From here, the list goes on to include a number of other items.
But to be realistic, ingredients located this far down the list (other than nutritional supplements) are not likely to affect the overall rating of this product.
With four notable exceptions…
First, we note the use of oat hulls, a by-product of processing whole oats into flour. They are most likely included here to add bulk.
Except for the usual benefits of fiber, oat hulls provide no further nutrients to a dog food.
Next, we note the inclusion of inulin, a starch-like compound made up of repeating units of carbohydrates and found in certain roots and tubers.
Not only is inulin a natural source of soluble dietary fiber, it’s also a prebiotic used to promote the growth of healthy bacteria in a dog’s digestive tract.
Then, we note that this product contains avocado oil. Avocado products can be somewhat controversial.
Supporters claim the ingredient to be nutrient rich and beneficial to a dog’s skin and coat — while others worry over what are mostly unsubstantiated concerns over potential toxicity.
These fears appear to originate from a 1984 study in which goats (not dogs) consumed the leaves (not the fruit) of the Guatemalan (not the Mexican) avocado and became ill.2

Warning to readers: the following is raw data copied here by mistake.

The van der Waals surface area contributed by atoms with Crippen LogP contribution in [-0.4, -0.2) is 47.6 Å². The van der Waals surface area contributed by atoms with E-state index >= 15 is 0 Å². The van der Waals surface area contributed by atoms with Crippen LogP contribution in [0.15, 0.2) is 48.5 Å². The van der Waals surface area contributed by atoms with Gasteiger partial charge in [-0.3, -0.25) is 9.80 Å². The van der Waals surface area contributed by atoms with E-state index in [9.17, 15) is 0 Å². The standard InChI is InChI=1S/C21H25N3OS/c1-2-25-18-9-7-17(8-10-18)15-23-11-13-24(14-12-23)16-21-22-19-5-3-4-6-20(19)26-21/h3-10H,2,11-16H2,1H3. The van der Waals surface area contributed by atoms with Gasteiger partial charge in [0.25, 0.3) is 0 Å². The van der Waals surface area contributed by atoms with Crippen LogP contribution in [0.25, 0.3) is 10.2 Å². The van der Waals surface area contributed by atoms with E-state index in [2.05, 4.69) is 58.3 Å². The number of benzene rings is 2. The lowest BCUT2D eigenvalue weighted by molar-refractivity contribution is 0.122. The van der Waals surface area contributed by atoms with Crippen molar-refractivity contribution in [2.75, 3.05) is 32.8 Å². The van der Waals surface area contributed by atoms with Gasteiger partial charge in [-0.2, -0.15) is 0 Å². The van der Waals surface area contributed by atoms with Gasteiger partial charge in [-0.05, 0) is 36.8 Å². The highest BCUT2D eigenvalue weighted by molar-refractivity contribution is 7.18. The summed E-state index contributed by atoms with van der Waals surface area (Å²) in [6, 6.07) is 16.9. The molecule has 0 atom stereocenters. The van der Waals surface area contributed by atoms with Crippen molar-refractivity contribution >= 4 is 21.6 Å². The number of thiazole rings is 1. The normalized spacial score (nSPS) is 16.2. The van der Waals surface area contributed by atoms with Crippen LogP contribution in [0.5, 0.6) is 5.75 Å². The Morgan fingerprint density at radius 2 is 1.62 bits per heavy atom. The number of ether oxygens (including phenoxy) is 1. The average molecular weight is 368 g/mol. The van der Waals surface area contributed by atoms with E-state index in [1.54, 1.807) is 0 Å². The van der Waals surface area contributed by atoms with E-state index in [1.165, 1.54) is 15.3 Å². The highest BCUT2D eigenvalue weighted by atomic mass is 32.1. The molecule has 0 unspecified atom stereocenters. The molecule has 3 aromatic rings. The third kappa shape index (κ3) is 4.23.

Based upon our own review of the literature, it is our opinion that the anxiety over avocado ingredients in dog food appears to be unjustified.
And lastly, this food also contains chelated minerals, minerals that have been chemically attached to protein. This makes them easier to absorb. Chelated minerals are usually found in better dog foods.
Life’s Abundance Canned Dog Food
The Bottom Line
Judging by its ingredients alone, Life’s Abundance appears to be an above-average canned dog food.
But ingredient quality by itself cannot tell the whole story. We still need to estimate the product’s meat content before determining a final rating.
As a group, the brand features an average protein content of 45% and a mean fat level of 20%. Together, these figures suggest a carbohydrate content of 27% for the overall product line.
And a fat-to-protein ratio of about 44%.
Above-average protein. Below-average fat. And near-average carbs when compared to a typical canned dog food.
With no sign of any plant-based protein boosters, this looks like the profile of a wet food containing a significant amount of meat.
Life’s Abundance Dog Food is a meat-based canned product using a significant amount of poultry and seafood as its main sources of animal protein, thus earning the brand 5 stars.
Those looking for a nice kibble to go with this product may wish to visit our review of Life’s Abundance dry dog food.
Rice ingredients can sometimes contain arsenic. Until the US FDA establishes safe upper levels for arsenic content, pet owners may wish to limit the total amount of rice fed in a dog's daily diet.
A Final Word
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Notes and Updates
03/31/2010 Original review
10/02/2010 Review updated
06/26/2012 Last Update